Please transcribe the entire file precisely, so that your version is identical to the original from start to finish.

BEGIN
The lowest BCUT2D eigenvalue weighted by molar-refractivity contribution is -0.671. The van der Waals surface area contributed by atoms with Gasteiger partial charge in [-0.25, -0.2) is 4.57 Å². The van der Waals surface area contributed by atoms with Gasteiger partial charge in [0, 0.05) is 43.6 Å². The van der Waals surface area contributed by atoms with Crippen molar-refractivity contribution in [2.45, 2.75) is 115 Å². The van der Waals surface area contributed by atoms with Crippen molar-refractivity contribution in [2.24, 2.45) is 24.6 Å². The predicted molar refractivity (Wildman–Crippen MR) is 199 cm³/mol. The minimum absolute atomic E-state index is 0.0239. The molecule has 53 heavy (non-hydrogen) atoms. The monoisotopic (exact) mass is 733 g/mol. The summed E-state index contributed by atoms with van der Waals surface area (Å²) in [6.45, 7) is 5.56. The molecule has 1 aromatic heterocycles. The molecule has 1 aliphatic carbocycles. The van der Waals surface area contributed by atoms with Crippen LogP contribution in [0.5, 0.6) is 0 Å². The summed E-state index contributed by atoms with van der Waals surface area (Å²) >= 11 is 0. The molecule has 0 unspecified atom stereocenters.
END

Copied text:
The lowest BCUT2D eigenvalue weighted by molar-refractivity contribution is -0.671. The van der Waals surface area contributed by atoms with Gasteiger partial charge in [-0.25, -0.2) is 4.57 Å². The van der Waals surface area contributed by atoms with Gasteiger partial charge in [0, 0.05) is 43.6 Å². The van der Waals surface area contributed by atoms with Crippen molar-refractivity contribution in [2.45, 2.75) is 115 Å². The van der Waals surface area contributed by atoms with Crippen molar-refractivity contribution in [2.24, 2.45) is 24.6 Å². The predicted molar refractivity (Wildman–Crippen MR) is 199 cm³/mol. The minimum absolute atomic E-state index is 0.0239. The molecule has 53 heavy (non-hydrogen) atoms. The monoisotopic (exact) mass is 733 g/mol. The summed E-state index contributed by atoms with van der Waals surface area (Å²) in [6.45, 7) is 5.56. The molecule has 1 aromatic heterocycles. The molecule has 1 aliphatic carbocycles. The van der Waals surface area contributed by atoms with Crippen LogP contribution in [0.5, 0.6) is 0 Å². The summed E-state index contributed by atoms with van der Waals surface area (Å²) >= 11 is 0. The molecule has 0 unspecified atom stereocenters.